The Magazine

Grand Alliance

How Winston and the Welsh Wizard made history.

Nov 17, 2008, Vol. 14, No. 09 • By DAVID AIKMAN
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Of course, the two great wartime prime ministers had much more in common than their backgrounds suggest: Both were outsiders, mavericks, rebels against tradition and conformity. They were both intellectually brilliant--though Lloyd George was the more consistent to his own political principles--and each recognized and always responded to the virtues he saw in the other. Churchill always looked upon Lloyd George as mentor, an elder brother, the leader for whom he was "the lieutenant," never referring to any other politician in this deferential way.

David and Winston makes use of both material in the public domain and materials derived from family archives, and Robert Lloyd George's account of the politics of the Britain of Edward VII and George V is fluent--though it might have benefited from more background analysis of the key issues affecting both the Lloyd George/Churchill friendship and the points where they seriously differed on policy.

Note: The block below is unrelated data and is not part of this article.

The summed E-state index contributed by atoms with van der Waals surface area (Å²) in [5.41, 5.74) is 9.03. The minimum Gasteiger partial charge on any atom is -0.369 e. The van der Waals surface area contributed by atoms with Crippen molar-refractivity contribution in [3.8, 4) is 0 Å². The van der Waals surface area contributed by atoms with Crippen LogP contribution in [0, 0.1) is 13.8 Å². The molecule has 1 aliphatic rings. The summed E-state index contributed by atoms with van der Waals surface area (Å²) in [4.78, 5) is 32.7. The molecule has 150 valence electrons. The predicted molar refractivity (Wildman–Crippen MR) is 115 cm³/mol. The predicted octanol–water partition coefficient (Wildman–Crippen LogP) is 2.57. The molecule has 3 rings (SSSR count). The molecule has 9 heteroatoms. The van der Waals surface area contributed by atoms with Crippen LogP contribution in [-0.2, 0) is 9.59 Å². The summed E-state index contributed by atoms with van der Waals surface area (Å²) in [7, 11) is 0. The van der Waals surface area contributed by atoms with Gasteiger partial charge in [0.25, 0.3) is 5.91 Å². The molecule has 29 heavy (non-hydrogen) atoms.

What remains astonishing, of course, is that two such ambitious, opinionated men should have assiduously nurtured a political friendship over so many years. Such an alliance of political personalities is hardly conceivable today, when it is virtually impossible to "cross the floor" and principled political independence is almost never rewarded at the ballot box. That, of course, is our loss. Winston Churchill and David Lloyd George demonstrated how effective a carefully nurtured friendship could be over four decades in influencing the affairs of the world.

David Aikman is the author, most recently, of The Delusion of Disbelief.